Freewill-yes/no? Me replying to u. Where does that come from? U didn’t exist before, so there is no genetic memory. Now what if I told u I’m taking the time to type this all with 1 finger? The argument that I took 14yrs to get 1 arm to move doesn’t stand up. What if I told u I was dx’d as PVS, sent home to die n I didn’t? Is that pre-conceived? The govt doesn’t think so. I’m still in a coma in their papers. As far as the medical system goes…I get what I need to stay alive, but that is only cuz I’m conscious. If I siippped into unconsciousness, n I have, my family only knows to call 9-1-1. That means PVS ppl die if there is no one there. That’s not free will. I’m still alive, tho. What is that? Yes, the medical system has some problems. It will keep u alive, tho. Free will in that? Not rly. There is some…maybe not to treat.

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  4. The Usability People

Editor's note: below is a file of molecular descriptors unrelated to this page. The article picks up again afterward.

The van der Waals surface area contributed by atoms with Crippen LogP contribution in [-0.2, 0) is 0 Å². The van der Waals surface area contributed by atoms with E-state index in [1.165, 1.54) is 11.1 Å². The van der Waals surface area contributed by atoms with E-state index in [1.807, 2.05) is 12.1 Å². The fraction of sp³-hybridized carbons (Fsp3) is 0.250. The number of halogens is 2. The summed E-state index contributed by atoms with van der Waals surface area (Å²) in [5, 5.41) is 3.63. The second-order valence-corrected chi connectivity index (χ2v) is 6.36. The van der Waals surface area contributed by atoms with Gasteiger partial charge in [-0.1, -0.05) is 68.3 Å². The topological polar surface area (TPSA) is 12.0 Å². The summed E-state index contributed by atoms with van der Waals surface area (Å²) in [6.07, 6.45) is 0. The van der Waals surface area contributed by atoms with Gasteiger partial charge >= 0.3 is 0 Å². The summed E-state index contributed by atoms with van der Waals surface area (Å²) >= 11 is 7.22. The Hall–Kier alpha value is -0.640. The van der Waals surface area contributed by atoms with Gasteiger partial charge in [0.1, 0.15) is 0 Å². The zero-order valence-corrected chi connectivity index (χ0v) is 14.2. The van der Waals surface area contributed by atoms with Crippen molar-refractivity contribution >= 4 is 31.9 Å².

Here is some research by John Anderson (from CMU, back in1983) on the “bubble-up” that you mentioned in your Vblog.. “A spreading activation theory of Memory” http://act-r.psy.cmu.edu/wordpress/wp-content/uploads/2012/12/66SATh.JRA.JVL.1983.pdf\n\nThis is the stuff I studied in grad school. Trying to always apply this stuff to the design of usable EHRs and other enterprise applications. \n\nOn another topic:\nWith the recent CMS announcement ( http://www.healthcareitnews.com/news/meaningful-use-will-likely-end-2016-cms-chief-andy-slavitt-says ) that Meaningful Use is likely going to be phased out, I’m scared that EHR vendors will abandon their usability testing and user-centered design process (if they even had one) because it is no longer required. Many EHRs really suck as you so eloquently (lol) described in ‘EHR state of Mind’. But w/o some nudge towards an improved user experience many of the shitty EHRs will only get worse as they add more and more features on top of an already poorly designed information architecture. 20+clicks to order a doxy? how about 50!\n\n Usability in healthcare is critical to patient safety, BUT way too many vendors have short-cut their “Safety-ehanced Design” (ONC’s euphemism for Usability) in order to get their clients Meaningful Use funding. MU Stage 3 has some teeth with regards to SED.\n\nIs it just greed? Do EHR vendors choose to ignore the research and develop a product that doesn’t match the mental model of their users? Or are they just uninformed? Do they choose to be uninformed? Is ignorance really Bliss? \n\nI’ve had the tag line as a email signature “Usability starts with you” for a while–and I remember when one senior developer wrote back that it ends in “Y”\n\nAt least in healthcare the why is obvious – it saves lives. See the Joint commission alert 54 ( http://www.jointcommission.org/sea_issue_54/ )